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J Cyst Fibros. 2019 Oct 31. pii: S1569-1993(19)30900-2. doi: 10.1016/j.jcf.2019.09.016. [Epub ahead of print]

Occurrence, outcomes and predictors of portal hypertension in cystic fibrosis: A longitudinal prospective birth cohort study.

Author information

1
Cystic Fibrosis Center, Azienda Ospedaliera Universitaria Integrata, Verona, Italy. Electronic address: Marco.Cipolli@ospedaliriuniti.marche.it.
2
Susan Wakil School of Nursing and Midwifery, University of Sydney, Sydney, Australia. Electronic address: judith.fethney@sydney.edu.au.
3
Susan Wakil School of Nursing and Midwifery, University of Sydney, Sydney, Australia. Electronic address: donna.waters@sydney.edu.au.
4
Cardiology Department, Azienda Ospedaliera Universitaria Integrata, Verona, Italy. Electronic address: luisa.zanolla@univr.it.
5
Cystic Fibrosis Center, Azienda Ospedaliera Universitaria Integrata, Verona, Italy. Electronic address: ilaria.meneghelli@ospedaleuniverona.it.
6
Department of Gastroenterology/James Fairfax Institute of Paediatric Nutrition, The Children's Hospital at Westmead, Sydney, Australia. Electronic address: shoma.dutt@health.nsw.gov.au.
7
Scientific Advisor, Adult Cystic Fibrosis Center, University of Milano Medical School, Milano, Italy. Electronic address: benny.assael@fastwebnet.it.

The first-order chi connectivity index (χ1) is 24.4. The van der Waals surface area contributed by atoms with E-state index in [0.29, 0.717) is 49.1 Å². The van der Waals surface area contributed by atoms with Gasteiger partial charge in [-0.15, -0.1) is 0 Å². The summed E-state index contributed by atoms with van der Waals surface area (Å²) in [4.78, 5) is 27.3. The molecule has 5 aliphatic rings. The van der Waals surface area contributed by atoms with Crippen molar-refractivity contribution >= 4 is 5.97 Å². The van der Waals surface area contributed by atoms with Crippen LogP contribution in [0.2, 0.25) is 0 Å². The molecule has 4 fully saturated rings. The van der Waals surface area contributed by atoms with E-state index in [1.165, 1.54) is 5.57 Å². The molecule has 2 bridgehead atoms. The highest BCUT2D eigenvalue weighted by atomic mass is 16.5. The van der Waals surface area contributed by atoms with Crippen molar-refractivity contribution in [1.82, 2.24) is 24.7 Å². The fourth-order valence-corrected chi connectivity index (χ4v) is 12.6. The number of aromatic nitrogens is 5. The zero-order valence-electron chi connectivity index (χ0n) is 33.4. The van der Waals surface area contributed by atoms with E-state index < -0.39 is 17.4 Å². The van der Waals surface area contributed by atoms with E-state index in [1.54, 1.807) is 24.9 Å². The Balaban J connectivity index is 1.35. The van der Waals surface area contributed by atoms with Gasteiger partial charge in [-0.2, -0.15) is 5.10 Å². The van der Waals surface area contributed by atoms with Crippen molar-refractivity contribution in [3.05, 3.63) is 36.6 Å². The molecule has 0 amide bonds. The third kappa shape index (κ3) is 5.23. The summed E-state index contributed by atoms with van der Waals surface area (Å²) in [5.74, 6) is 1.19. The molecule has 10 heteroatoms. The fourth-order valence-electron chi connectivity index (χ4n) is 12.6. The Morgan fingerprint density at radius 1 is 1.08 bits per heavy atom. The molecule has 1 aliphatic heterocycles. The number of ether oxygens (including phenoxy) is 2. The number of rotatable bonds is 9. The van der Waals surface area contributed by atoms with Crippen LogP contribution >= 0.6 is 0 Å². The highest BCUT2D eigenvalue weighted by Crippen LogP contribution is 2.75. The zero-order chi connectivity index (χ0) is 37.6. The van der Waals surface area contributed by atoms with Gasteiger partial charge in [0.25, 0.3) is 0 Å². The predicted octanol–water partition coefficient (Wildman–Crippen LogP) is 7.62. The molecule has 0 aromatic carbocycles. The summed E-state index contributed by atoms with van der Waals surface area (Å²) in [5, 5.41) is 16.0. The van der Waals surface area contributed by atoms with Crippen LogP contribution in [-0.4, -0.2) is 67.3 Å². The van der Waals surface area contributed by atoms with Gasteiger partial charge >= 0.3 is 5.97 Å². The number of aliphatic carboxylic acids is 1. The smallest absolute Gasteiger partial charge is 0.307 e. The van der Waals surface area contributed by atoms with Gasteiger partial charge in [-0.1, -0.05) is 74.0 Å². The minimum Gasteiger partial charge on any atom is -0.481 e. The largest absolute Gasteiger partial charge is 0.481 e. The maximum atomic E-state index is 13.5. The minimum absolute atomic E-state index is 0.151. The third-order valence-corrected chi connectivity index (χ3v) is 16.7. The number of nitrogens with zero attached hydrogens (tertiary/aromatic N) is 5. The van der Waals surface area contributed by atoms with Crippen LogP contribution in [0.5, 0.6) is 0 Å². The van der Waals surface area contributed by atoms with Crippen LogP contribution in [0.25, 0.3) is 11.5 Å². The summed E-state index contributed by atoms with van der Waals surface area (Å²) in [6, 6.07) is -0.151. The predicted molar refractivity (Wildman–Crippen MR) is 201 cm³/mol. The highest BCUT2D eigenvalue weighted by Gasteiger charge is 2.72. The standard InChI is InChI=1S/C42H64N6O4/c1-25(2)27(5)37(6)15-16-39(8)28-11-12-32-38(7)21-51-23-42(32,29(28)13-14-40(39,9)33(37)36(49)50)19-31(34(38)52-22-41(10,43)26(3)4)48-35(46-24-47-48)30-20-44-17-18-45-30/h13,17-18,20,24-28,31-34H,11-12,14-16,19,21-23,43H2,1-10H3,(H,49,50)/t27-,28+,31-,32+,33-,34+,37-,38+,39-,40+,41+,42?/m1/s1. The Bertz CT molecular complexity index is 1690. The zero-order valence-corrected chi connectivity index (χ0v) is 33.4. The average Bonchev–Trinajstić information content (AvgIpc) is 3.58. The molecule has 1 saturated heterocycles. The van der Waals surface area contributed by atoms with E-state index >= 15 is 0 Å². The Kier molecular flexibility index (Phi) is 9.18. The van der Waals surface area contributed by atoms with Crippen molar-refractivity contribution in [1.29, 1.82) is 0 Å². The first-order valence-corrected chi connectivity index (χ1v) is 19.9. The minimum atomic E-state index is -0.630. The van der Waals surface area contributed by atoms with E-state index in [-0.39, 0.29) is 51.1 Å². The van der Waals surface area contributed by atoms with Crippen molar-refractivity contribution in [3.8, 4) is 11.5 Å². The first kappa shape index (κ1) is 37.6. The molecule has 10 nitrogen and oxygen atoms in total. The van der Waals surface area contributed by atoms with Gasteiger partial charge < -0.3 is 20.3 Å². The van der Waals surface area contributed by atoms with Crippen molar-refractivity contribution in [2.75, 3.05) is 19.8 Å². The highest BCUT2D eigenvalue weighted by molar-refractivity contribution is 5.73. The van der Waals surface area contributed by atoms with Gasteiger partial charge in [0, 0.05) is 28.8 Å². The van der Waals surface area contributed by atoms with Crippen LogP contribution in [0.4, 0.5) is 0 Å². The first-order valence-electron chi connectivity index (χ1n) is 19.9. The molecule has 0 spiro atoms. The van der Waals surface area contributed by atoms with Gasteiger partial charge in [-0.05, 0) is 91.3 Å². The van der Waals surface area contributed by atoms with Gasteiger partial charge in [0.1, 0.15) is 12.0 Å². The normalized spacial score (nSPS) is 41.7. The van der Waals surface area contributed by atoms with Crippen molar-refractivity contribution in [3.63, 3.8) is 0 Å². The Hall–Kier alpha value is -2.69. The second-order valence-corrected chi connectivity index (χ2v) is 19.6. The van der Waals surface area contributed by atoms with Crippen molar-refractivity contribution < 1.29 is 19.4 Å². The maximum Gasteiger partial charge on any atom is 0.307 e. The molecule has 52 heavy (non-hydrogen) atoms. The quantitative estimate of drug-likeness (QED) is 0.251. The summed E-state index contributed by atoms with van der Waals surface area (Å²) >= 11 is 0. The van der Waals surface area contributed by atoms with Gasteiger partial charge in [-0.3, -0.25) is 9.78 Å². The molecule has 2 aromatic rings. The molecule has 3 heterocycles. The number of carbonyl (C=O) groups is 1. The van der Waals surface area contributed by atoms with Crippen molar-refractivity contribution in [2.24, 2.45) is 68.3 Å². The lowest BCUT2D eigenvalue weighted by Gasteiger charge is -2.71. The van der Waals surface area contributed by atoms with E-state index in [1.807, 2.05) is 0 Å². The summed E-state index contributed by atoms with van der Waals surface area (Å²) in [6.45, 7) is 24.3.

8
Department of Gastroenterology/James Fairfax Institute of Paediatric Nutrition, The Children's Hospital at Westmead, Sydney, Australia. Electronic address: kevin.gaskin@health.nsw.gov.au.

Abstract

BACKGROUND:

The reported prevalence of portal hypertension (PH) in Cystic Fibrosis is variable, incidence rates rarely provided and the utility of liver function tests (LFT's) early in life to predict PH is questionable. The aims were to (1) determine PH prevalence (P) and incidence rate (IR) and combined mortality transplant (MTX) data in PH vs non-PH patients and (2) to assess association of LFTs in early life with liver disease and PH.

METHOD:

(1) A double centre longitudinal cohort study of 577 CF patients diagnosed by newborn screening (NBS) with annual examinations for PH up to 18.5 years of age (max) was performed over 28 years for P, IR, and MTX data; (2) Cox proportional hazard models were used to assess the association of elevated LFTs on 2 or more occasions over 0-6.5 years and PH.

RESULTS:

51/577(8.8%) developed PH with an average IR of near 3/1000 patient years per 5 year interval representing young, mid and late childhood respectively in patients 3-18 years of age. Combined mortality/liver transplant occurred in 12/51 (23.5%) PH and 25/526 (4.8%) non-PH (p < 0.001). Elevated enzymes particularly GGT (HR:5.71, 95% CI 3.11-10.47); ALT/GGT (HR: 5.56, 95% CI 2.82-10.98); and ALP/GGT (HR: 5.74, 95% CI 2.78-11.86) were associated with the onset of PH.

CONCLUSION:

This birth cohort with annual examination for PH provides an accurate assessment of the prevalence, and IR of PH and MTX of PH vs non-PH. Early elevated LFTs are associated with onset of MBC/PH.

KEYWORDS:

Incidence/Prevalence; Liver enzymes; Portal hypertension

PMID:
31678010
DOI:
10.1016/j.jcf.2019.09.016

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